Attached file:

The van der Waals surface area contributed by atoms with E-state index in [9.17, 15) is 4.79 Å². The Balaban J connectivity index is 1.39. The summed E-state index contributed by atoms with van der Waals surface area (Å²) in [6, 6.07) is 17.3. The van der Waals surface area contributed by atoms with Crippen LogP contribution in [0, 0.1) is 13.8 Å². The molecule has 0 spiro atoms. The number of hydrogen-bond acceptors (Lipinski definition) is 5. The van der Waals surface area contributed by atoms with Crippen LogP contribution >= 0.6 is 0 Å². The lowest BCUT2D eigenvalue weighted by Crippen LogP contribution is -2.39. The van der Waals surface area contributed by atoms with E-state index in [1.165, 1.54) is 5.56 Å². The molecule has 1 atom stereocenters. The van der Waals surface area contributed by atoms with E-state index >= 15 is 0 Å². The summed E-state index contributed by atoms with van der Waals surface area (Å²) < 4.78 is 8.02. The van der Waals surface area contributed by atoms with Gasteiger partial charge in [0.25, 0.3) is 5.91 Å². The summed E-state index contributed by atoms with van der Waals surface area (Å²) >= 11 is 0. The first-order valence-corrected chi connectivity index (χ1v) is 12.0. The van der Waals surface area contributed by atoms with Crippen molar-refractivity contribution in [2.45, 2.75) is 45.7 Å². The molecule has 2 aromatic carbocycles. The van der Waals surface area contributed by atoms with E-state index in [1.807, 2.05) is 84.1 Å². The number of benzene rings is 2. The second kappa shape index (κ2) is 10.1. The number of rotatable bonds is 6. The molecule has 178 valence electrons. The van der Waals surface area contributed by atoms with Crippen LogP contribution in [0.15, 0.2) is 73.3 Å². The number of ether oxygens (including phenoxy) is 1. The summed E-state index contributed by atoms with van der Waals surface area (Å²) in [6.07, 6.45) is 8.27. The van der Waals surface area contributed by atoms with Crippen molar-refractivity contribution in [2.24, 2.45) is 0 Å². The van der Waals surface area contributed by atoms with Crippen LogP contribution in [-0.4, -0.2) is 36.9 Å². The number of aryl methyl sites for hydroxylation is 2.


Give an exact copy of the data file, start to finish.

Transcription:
The van der Waals surface area contributed by atoms with E-state index in [9.17, 15) is 4.79 Å². The Balaban J connectivity index is 1.39. The summed E-state index contributed by atoms with van der Waals surface area (Å²) in [6, 6.07) is 17.3. The van der Waals surface area contributed by atoms with Crippen LogP contribution in [0, 0.1) is 13.8 Å². The molecule has 0 spiro atoms. The number of hydrogen-bond acceptors (Lipinski definition) is 5. The van der Waals surface area contributed by atoms with Crippen LogP contribution >= 0.6 is 0 Å². The lowest BCUT2D eigenvalue weighted by Crippen LogP contribution is -2.39. The van der Waals surface area contributed by atoms with E-state index in [1.165, 1.54) is 5.56 Å². The molecule has 1 atom stereocenters. The van der Waals surface area contributed by atoms with E-state index >= 15 is 0 Å². The summed E-state index contributed by atoms with van der Waals surface area (Å²) < 4.78 is 8.02. The van der Waals surface area contributed by atoms with Gasteiger partial charge in [0.25, 0.3) is 5.91 Å². The summed E-state index contributed by atoms with van der Waals surface area (Å²) >= 11 is 0. The first-order valence-corrected chi connectivity index (χ1v) is 12.0. The van der Waals surface area contributed by atoms with Crippen molar-refractivity contribution in [2.45, 2.75) is 45.7 Å². The molecule has 2 aromatic carbocycles. The van der Waals surface area contributed by atoms with E-state index in [1.807, 2.05) is 84.1 Å². The number of benzene rings is 2. The second kappa shape index (κ2) is 10.1. The number of rotatable bonds is 6. The molecule has 178 valence electrons. The van der Waals surface area contributed by atoms with Crippen LogP contribution in [0.15, 0.2) is 73.3 Å². The number of ether oxygens (including phenoxy) is 1. The summed E-state index contributed by atoms with van der Waals surface area (Å²) in [6.07, 6.45) is 8.27. The van der Waals surface area contributed by atoms with Crippen molar-refractivity contribution in [2.24, 2.45) is 0 Å². The van der Waals surface area contributed by atoms with Crippen LogP contribution in [-0.4, -0.2) is 36.9 Å². The number of aryl methyl sites for hydroxylation is 2.